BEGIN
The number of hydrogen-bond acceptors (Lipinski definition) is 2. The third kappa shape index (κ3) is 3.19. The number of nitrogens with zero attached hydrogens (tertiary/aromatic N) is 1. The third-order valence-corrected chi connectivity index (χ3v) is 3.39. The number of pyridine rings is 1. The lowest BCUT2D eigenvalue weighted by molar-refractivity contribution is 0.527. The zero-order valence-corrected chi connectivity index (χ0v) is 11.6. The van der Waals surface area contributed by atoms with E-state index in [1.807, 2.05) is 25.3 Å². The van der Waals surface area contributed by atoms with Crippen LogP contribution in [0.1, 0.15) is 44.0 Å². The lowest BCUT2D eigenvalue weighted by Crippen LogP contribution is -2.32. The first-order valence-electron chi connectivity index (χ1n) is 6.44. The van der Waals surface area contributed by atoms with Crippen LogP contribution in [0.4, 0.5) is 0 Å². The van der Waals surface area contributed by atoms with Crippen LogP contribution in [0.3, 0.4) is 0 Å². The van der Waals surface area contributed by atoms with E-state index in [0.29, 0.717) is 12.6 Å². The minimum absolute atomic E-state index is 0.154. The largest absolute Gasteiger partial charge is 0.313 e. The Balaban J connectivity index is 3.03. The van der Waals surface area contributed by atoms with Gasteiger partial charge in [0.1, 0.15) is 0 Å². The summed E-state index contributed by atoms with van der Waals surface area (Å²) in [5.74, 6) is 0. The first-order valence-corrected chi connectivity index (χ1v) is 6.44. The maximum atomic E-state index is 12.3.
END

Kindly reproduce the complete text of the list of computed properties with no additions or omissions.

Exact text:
The number of hydrogen-bond acceptors (Lipinski definition) is 2. The third kappa shape index (κ3) is 3.19. The number of nitrogens with zero attached hydrogens (tertiary/aromatic N) is 1. The third-order valence-corrected chi connectivity index (χ3v) is 3.39. The number of pyridine rings is 1. The lowest BCUT2D eigenvalue weighted by molar-refractivity contribution is 0.527. The zero-order valence-corrected chi connectivity index (χ0v) is 11.6. The van der Waals surface area contributed by atoms with E-state index in [1.807, 2.05) is 25.3 Å². The van der Waals surface area contributed by atoms with Crippen LogP contribution in [0.1, 0.15) is 44.0 Å². The lowest BCUT2D eigenvalue weighted by Crippen LogP contribution is -2.32. The first-order valence-electron chi connectivity index (χ1n) is 6.44. The van der Waals surface area contributed by atoms with Crippen LogP contribution in [0.4, 0.5) is 0 Å². The van der Waals surface area contributed by atoms with Crippen LogP contribution in [0.3, 0.4) is 0 Å². The van der Waals surface area contributed by atoms with E-state index in [0.29, 0.717) is 12.6 Å². The minimum absolute atomic E-state index is 0.154. The largest absolute Gasteiger partial charge is 0.313 e. The Balaban J connectivity index is 3.03. The van der Waals surface area contributed by atoms with Gasteiger partial charge in [0.1, 0.15) is 0 Å². The summed E-state index contributed by atoms with van der Waals surface area (Å²) in [5.74, 6) is 0. The first-order valence-corrected chi connectivity index (χ1v) is 6.44. The maximum atomic E-state index is 12.3.